Looking back on this project, Ian praises Jason and Hannah, who have since become close friends. “It took a lot of patience, a lot of trust, a lot of vision to achieve what they achieved. A project like this takes the right client — and they were the right client.”

The Architect | Narcis Tudor

Narcis Tudor’s involvement with the project got off to an inauspicious start. “It was a log home and as such there is not much you can do with them,” the architect recalls. “I often want to say ‘just buy a match, light it up and build upon its ashes’.” Narcis remembers that he agreed to stop by the property on the way to another meeting, but that he was in “no mood”. “I wasn’t interested,” he says. “I basically said, ‘Here is what I would do: I would cut the house in half and open the southern portion towards the views with steel and glass.’ I dropped this bomb and then I left, hoping Jason would be discouraged.”

Jason wasn’t discouraged, though. In fact, he was intrigued enough to call Narcis back a few days later to say he wanted to hear more. “I have to give the guy kudos. I like to think that I have great vision and that my dreams and inspiration are in the stratosphere, where very few people relate. Surprisingly Jason respected that and said ‘let’s do it’.”

Rolling up his sleeves, Narcis considered the house in more detail. “The good things about it were the location and layout, but it was built like a fortress. The general feeling was very dungeon-like with small punched windows and interior log walls breaking up the spaces.” Narcis quotes the Italian sculptor Michelangelo, who once said of his statue of David that all he did was remove the marble that was unnecessary. Narcis set about removing the unnecessary “marble” in Jason and Hannah’s home, seeking to both respect and deconstruct the original design while blending it with new technology.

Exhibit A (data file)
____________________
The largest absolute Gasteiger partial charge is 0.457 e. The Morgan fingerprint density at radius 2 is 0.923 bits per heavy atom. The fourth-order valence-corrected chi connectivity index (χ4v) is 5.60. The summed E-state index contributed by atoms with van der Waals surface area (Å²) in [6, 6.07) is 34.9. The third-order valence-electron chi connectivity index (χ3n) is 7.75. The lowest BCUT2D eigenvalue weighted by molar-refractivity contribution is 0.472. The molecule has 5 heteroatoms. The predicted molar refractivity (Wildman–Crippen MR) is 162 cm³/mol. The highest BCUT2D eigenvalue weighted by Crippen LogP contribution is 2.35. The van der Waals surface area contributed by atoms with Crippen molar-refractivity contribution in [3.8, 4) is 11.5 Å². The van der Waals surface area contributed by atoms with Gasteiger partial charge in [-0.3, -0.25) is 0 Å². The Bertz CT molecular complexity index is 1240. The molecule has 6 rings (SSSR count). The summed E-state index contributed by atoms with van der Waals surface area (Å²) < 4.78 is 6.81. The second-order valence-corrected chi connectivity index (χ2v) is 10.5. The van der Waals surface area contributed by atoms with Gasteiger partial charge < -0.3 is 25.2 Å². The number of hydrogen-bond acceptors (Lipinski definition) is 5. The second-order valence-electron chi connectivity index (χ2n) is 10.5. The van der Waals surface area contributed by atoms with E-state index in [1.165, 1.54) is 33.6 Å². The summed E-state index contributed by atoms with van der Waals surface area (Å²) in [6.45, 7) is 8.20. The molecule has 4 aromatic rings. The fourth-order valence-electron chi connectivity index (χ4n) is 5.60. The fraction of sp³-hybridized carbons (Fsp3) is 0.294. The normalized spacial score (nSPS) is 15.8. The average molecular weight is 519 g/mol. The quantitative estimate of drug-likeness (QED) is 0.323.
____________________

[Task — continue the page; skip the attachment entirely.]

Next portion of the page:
But how? “Log homes are basically building blocks,” Narcis explains. “They took 10-inch logs with one-inch chinking, and put them together like a Lego set. I said, ‘Now, I need to come up with my own box of Legos’.” The result? Steel channels that were 10 inches tall with a one-inch gap. “I now had the rhythmic building components that echoed the logs. Opening up the spaces by replacing the heavy logs with the steel members that were thinner, linear, sexier and less organic — we expanded the views to the exterior and increased the natural light to the interior. After this, it was a matter of carrying everything through, blending it together in order to create a level of harmony.”

To ensure that harmony, the steel, which was painted black, the expansive glass, the older, greying logs, fresh white oak flooring and warming walnut accents were all incorporated to work with the natural light that was now flooding the interior space. “The only way we could use that palette is because of the generous natural light,” Narcis notes. “It is an unobtrusive, clean palette and my goal was to let Hannah and Jason, Maddox and Caleb let their personalities warm up the rest of it.”

Talk to those involved in this project and it becomes clear that central to the success of this ambitious design was the close, mutually respectful relationship between Narcis and Jason (“Those two were completely in synch,” says contractor Ian Evans. Says Jason, “I got him and I think he got me.”)

“It was always going to be a challenge,” Narcis says. “But we had a great team and Jason had the bravery — and vision of his own — to trust me. I love that guy more than he realizes; both he and Hannah. That’s the real success story.”